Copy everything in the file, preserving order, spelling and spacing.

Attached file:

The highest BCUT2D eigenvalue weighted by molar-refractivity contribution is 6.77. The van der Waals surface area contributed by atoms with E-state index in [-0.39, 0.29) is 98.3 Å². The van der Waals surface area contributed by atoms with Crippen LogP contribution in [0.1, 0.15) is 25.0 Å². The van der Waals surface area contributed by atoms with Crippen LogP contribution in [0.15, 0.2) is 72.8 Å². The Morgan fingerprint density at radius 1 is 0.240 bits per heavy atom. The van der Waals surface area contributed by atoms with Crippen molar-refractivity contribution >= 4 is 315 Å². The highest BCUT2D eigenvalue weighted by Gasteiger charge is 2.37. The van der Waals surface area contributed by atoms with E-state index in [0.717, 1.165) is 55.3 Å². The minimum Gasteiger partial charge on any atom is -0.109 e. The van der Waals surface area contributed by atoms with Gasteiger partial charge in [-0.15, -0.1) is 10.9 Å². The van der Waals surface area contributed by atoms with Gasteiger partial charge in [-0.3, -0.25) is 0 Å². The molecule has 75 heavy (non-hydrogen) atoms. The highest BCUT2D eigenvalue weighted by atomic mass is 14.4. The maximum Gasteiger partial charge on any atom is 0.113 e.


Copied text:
The highest BCUT2D eigenvalue weighted by molar-refractivity contribution is 6.77. The van der Waals surface area contributed by atoms with E-state index in [-0.39, 0.29) is 98.3 Å². The van der Waals surface area contributed by atoms with Crippen LogP contribution in [0.1, 0.15) is 25.0 Å². The van der Waals surface area contributed by atoms with Crippen LogP contribution in [0.15, 0.2) is 72.8 Å². The Morgan fingerprint density at radius 1 is 0.240 bits per heavy atom. The van der Waals surface area contributed by atoms with Crippen molar-refractivity contribution >= 4 is 315 Å². The highest BCUT2D eigenvalue weighted by Gasteiger charge is 2.37. The van der Waals surface area contributed by atoms with E-state index in [0.717, 1.165) is 55.3 Å². The minimum Gasteiger partial charge on any atom is -0.109 e. The van der Waals surface area contributed by atoms with Gasteiger partial charge in [-0.15, -0.1) is 10.9 Å². The van der Waals surface area contributed by atoms with Gasteiger partial charge in [-0.3, -0.25) is 0 Å². The molecule has 75 heavy (non-hydrogen) atoms. The highest BCUT2D eigenvalue weighted by atomic mass is 14.4. The maximum Gasteiger partial charge on any atom is 0.113 e.